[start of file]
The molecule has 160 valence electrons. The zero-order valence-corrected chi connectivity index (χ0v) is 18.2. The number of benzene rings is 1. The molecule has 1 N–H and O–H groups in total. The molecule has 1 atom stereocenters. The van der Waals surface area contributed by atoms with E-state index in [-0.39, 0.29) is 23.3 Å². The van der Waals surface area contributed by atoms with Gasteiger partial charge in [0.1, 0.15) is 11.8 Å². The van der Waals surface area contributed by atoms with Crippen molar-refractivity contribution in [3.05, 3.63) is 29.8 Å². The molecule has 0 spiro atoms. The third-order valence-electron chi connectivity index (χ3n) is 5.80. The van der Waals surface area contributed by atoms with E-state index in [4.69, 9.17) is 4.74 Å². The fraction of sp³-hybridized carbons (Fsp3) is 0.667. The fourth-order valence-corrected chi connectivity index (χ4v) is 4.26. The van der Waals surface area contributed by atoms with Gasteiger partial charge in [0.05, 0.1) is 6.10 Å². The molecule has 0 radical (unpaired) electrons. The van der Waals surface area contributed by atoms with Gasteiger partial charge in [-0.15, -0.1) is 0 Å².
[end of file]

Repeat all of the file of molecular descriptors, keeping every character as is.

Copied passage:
The molecule has 160 valence electrons. The zero-order valence-corrected chi connectivity index (χ0v) is 18.2. The number of benzene rings is 1. The molecule has 1 N–H and O–H groups in total. The molecule has 1 atom stereocenters. The van der Waals surface area contributed by atoms with E-state index in [-0.39, 0.29) is 23.3 Å². The van der Waals surface area contributed by atoms with Gasteiger partial charge in [0.1, 0.15) is 11.8 Å². The van der Waals surface area contributed by atoms with Crippen molar-refractivity contribution in [3.05, 3.63) is 29.8 Å². The molecule has 0 spiro atoms. The third-order valence-electron chi connectivity index (χ3n) is 5.80. The van der Waals surface area contributed by atoms with E-state index in [4.69, 9.17) is 4.74 Å². The fraction of sp³-hybridized carbons (Fsp3) is 0.667. The fourth-order valence-corrected chi connectivity index (χ4v) is 4.26. The van der Waals surface area contributed by atoms with Gasteiger partial charge in [0.05, 0.1) is 6.10 Å². The molecule has 0 radical (unpaired) electrons. The van der Waals surface area contributed by atoms with Gasteiger partial charge in [-0.15, -0.1) is 0 Å².